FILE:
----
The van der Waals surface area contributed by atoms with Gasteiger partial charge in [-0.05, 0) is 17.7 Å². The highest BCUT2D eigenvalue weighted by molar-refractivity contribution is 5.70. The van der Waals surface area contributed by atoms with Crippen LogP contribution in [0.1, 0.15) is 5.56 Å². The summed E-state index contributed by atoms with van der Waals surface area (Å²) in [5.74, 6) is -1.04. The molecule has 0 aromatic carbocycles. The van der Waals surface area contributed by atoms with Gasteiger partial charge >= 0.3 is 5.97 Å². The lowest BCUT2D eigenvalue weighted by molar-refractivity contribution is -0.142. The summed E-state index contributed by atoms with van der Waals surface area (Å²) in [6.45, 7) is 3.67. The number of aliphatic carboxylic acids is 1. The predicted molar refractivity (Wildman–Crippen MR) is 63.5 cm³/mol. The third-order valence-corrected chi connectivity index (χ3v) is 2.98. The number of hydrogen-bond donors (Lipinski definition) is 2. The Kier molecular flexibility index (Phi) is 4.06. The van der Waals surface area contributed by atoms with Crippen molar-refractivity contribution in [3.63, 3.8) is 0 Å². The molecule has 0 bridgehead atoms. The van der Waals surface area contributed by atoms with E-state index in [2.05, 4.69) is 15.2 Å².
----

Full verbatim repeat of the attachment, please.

The van der Waals surface area contributed by atoms with Gasteiger partial charge in [-0.05, 0) is 17.7 Å². The highest BCUT2D eigenvalue weighted by molar-refractivity contribution is 5.70. The van der Waals surface area contributed by atoms with Crippen LogP contribution in [0.1, 0.15) is 5.56 Å². The summed E-state index contributed by atoms with van der Waals surface area (Å²) in [5.74, 6) is -1.04. The molecule has 0 aromatic carbocycles. The van der Waals surface area contributed by atoms with Gasteiger partial charge >= 0.3 is 5.97 Å². The lowest BCUT2D eigenvalue weighted by molar-refractivity contribution is -0.142. The summed E-state index contributed by atoms with van der Waals surface area (Å²) in [6.45, 7) is 3.67. The number of aliphatic carboxylic acids is 1. The predicted molar refractivity (Wildman–Crippen MR) is 63.5 cm³/mol. The third-order valence-corrected chi connectivity index (χ3v) is 2.98. The number of hydrogen-bond donors (Lipinski definition) is 2. The Kier molecular flexibility index (Phi) is 4.06. The van der Waals surface area contributed by atoms with Crippen molar-refractivity contribution in [3.63, 3.8) is 0 Å². The molecule has 0 bridgehead atoms. The van der Waals surface area contributed by atoms with E-state index in [2.05, 4.69) is 15.2 Å².